Moon caused a great confusion in the order of legal affairs administration when he named Cho Kuk justice minister in order to check the prosecutor-general. As the media illustrated the improprieties surrounding the Cho family, public censures mounted and Cho, after a month, had to quit the job he had so coveted. Moon chose Choo Mi-ae, a former leader of the Democratic Party of Korea known for her combative nature, to succeed Cho.

Throughout this year, the judge-turned-lawmaker-turned justice minister pushed her own scheme of “prosecution reform” in a contest of ego with the prosecutor-general. The minister tried hard to render Yoon powerless by dismantling investigation functions under his direct control and removing his close aides from the PGO. The worst possible outcome of the double-headed system in our law enforcement system has become reality.

Minister Choo no longer tries to conceal her goal of ousting Yoon, Han and whoever obstructs the “prosecution reform” drive. She is telling them that they have had enough privileges as political prosecutors or “Seocho-dong aristocrats” in previous administrations and even under the current rule, and now is the time for the nation’s law enforcement system to cut all conventions from the past -- in a revolutionary manner

Han Dong-hoon’s 20-year service, for example, reveals great concentration of investigative mission in an individual prosecutor. As a junior prosecutor, he played a role in the detention of Choi Tae-won of the SK Group in 2003, the arrest of Hannara Party chairman Suh Chung-won in 2004, the arrest of Hyundai Motor chairman Chung Mong-koo in 2006 and the custody of National Tax Administration chief Chun Koon-pyo for bribery in 2007.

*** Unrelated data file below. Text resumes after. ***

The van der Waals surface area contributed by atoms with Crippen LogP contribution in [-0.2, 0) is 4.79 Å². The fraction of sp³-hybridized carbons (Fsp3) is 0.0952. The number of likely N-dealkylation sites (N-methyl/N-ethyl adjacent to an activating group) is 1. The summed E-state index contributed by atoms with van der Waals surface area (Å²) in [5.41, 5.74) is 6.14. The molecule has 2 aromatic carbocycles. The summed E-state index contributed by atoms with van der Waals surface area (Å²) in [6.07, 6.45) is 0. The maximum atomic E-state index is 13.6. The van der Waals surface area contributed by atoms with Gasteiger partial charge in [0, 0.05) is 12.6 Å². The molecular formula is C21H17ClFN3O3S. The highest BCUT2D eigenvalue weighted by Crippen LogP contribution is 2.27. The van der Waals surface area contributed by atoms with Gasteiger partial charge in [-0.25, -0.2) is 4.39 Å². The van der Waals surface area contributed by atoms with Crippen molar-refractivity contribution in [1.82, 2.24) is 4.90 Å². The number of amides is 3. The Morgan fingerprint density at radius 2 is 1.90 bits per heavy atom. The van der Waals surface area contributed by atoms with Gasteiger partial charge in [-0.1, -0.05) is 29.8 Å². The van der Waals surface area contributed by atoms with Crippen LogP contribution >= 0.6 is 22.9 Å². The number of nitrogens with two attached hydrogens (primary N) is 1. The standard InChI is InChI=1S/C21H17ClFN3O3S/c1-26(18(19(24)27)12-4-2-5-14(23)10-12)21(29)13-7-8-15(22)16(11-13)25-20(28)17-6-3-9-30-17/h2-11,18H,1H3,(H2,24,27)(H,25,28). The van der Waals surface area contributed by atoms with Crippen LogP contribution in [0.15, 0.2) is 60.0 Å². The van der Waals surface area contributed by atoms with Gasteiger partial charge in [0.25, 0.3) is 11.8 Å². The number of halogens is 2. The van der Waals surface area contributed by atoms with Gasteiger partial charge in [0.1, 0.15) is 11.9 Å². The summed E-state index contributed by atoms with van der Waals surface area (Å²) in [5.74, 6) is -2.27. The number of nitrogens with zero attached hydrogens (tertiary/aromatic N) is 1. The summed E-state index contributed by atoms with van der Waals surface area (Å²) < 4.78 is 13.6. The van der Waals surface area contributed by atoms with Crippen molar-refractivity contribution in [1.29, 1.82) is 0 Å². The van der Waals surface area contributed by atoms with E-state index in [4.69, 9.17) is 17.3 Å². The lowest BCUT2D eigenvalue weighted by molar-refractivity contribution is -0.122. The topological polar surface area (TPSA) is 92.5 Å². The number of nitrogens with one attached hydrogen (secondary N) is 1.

Under the Moon presidency, Han and his team served the arrest warrants for Lee Jae-yong of the Samsung Group for financial misdeeds and the detention of former finance minister Choi Kyung-hwan for bribery not to mention the arrests of Lee Myung-bak and Yang Seung-tae. Of all the prosecutors at different levels of prosecution, Han has truly had exceptionally heavy tasks.

From what is happening with Prosecutor-General Yoon and Chief Prosecutor Han, we find the mixture of personal sentiment with an alleged public cause. Choo ordered Han’s transfer from the Yongin, Gyeonggi Province, branch of the Legal Services Training Center to the Jincheon main office in South Chungcheong Province the day after the senior prosecutor publicly criticized the minister in a press interview.

People are witnessing ugly scenes in the Seocho-dong headquarters and other prosecutors’ offices while the drive to upend the prosecution organization is precariously underway. When a squad of investigators was searching Han Dong-hoon’s office, the prosecutor in charge physically attacked Han to snatch his smart phone.

Watching Minister Choo wield her statutory powers with unconcealed personal whims, people are inclined to see her so-called prosecution reform drive more as an effort to protect her colleagues in the new power than find the just direction in law enforcement.


Kim Myong-sik
Kim Myong-sik is a former editorial writer for The Korea Herald. He was managing editor of The Korea Times in the 1990s. -- Ed.